Here’s a sneak peek at a new commercial for a wireless company. It opens with a look into the office of a top executive, who is conducting a meeting. Into the foreground comes the head honcho’s doppelganger, who speaks:
“Hi, there. I’m Randy’s phone. Randy is working on a big announcement. But Randy doesn’t have AT&T service, so he missed the heads-up call about President-elect Obama’s speech touting the benefits of broadband. While the President-elect talks about it being unacceptable to be 15th in the world with broadband adoption, Randy will go out and announce 12,000 more job cuts. That should go over well with the new Administration. Good luck in Washington next year.”
It was quite a week for broadband policy, dominated at first by AT&T, then capped off by the Obama announcement. AT&T Chairman Randall Stephenson started it off on Dec. 2 with a speech to a Fortune 500 conference on economic policy. He boasted about how his company’s investment in technology, about how AT&T’s investment “enables companies like Google, Amazon.com and E-Bay to grow using this Internet infrastructure.”
Time out for this Irony Alert. It shouldn’t be lost on anyone that since AT&T and Verizon swallowed the long-distance industry, that they, particularly AT&T, have tagged Google as Public Enemy No. 1. AT&T’s friendly legislators have introduced bills to have Google investigated. AT&T’s hired consultants produce bogus studies to sully the company. Telephone company lobbyists fought a rear-guard action to kill Google’s ad deal with Yahoo. Now, it turns out that AT&T has admitted it is partially responsible for Google’s success. Stop the presses! (For those too young to know this expression, you can look it up on Ask.com.)
Stephenson in his speech boasted about bringing back 5,000 jobs from overseas, noted as well that: “Bottom line, when government adopts policies that encourage investment in infrastructure technology, job growth and commercial velocity always expand.” In fact, the government has been pretty kind to AT&T. The Federal Communications Commission (FCC) and the Justice Department have let it buy up most of the rest of the telecom industry that Verizon doesn’t own (or doesn’t want.) AT&T, as with others, doesn’t have to share its broadband lines with pesky competitors. In short, life is good.
How good? In its third-quarter earnings report, just about every one of AT&T’s indicators did just fine. Earnings per share? Up. Revenue? Up. Earnings? Up.
In fact, things are going so well for AT&T that it can spend $2 billion each quarter simply to buy back stock and boost its stock price. That’s $6 billion through the first three quarters of 2008 that won’t help to lay one new foot of fiber, or bring faster service to one new rural community, or help one new school get connected. All it does is jack up the stock. At the same time, AT&T’s investment in its network is about the same level, or higher, than the stock buy-back. That combination signals to analysts that AT&T is focused on harvesting the money in the short term. Through three quarters this year, AT&T’s capital expenditures were $14.8 billion, the same as its depreciation. For comparison, Verizon’s capital expenses were $12.5 billion, with $10.8 billion for depreciation.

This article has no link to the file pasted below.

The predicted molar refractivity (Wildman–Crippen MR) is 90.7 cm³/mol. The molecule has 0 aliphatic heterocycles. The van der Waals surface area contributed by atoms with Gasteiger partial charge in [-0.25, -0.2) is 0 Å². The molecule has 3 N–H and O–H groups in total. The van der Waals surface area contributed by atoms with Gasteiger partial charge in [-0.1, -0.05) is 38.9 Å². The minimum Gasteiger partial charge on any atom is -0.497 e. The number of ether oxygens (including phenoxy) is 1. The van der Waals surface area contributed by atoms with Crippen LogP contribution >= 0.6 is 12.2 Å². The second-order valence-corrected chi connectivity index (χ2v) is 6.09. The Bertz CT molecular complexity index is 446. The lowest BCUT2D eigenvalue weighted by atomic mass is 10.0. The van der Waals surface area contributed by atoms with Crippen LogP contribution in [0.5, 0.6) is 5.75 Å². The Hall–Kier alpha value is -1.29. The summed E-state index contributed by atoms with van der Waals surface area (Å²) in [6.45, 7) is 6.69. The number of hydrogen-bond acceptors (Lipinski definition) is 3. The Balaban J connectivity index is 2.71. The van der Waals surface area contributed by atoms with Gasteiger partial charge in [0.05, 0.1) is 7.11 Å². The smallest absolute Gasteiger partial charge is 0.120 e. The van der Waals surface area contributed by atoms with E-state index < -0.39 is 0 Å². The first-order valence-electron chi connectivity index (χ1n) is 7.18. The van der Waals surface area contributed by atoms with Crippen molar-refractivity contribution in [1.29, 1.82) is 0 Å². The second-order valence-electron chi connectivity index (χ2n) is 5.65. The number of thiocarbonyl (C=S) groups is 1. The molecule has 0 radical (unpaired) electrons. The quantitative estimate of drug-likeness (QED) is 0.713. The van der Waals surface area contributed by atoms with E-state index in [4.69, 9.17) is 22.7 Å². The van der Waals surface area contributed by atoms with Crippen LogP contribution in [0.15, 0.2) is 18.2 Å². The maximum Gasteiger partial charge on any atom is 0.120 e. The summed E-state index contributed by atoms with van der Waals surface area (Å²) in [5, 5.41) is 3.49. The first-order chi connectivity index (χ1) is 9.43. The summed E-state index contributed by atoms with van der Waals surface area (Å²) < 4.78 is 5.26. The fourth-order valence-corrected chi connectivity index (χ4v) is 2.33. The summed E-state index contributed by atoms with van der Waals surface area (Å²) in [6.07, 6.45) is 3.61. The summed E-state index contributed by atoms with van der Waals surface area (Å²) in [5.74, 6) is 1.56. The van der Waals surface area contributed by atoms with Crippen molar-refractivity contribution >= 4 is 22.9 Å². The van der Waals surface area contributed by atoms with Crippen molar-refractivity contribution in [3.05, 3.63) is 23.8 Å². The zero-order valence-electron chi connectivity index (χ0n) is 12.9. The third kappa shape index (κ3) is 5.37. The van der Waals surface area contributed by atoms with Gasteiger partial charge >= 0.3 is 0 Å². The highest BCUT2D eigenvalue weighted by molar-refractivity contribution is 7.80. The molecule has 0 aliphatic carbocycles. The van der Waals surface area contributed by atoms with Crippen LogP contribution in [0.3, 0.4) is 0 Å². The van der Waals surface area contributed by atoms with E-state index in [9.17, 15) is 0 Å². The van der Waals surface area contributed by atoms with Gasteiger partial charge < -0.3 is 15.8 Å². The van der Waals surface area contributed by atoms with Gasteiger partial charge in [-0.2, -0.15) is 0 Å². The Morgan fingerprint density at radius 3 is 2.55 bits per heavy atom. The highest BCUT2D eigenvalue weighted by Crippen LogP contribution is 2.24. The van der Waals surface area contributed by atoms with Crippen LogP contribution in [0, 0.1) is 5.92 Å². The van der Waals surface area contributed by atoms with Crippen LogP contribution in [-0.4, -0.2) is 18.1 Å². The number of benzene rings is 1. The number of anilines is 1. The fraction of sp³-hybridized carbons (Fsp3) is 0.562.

Two days after Stephenson’s speech, AT&T announced it would cut 12,000 jobs and lower its capital expenditures next year. The company didn’t say in which part of the company the cuts would occur, although it said that jobs would be added in broadband and wireless. In making the announcement, the company didn’t say anything about cutting back its plan to spend more non-productive billions to buy back stock.
AT&T’s news set the stage for Obama, who said on Dec. 6 he wants to “renew our information superhighway.” Obama said: “It is unacceptable that the United States ranks 15th in the world in broadband adoption. Here, in the country that invented the internet, every child should have the chance to get online, and they’ll get that chance when I’m President – because that’s how we’ll strengthen America’s competitiveness in the world.”
He’s right, and the difference between Obama’s speech and the lip service that broadband got under the Bush Administration is that Obama and his policy team means it. There’s even talk of some sort of broadband provisions in the next stimulus package early next year. It’s a given that the words, “stimulus package” in Washington are the equivalent of throwing chum in the water. Both attract sharks.
There might be good reason for some help some companies. But companies that spend billions of non-productive dollars and are profitable in the midst of a recession need not apply and shouldn’t be eligible. Randy should know that, even if his phone won’t pass on the message.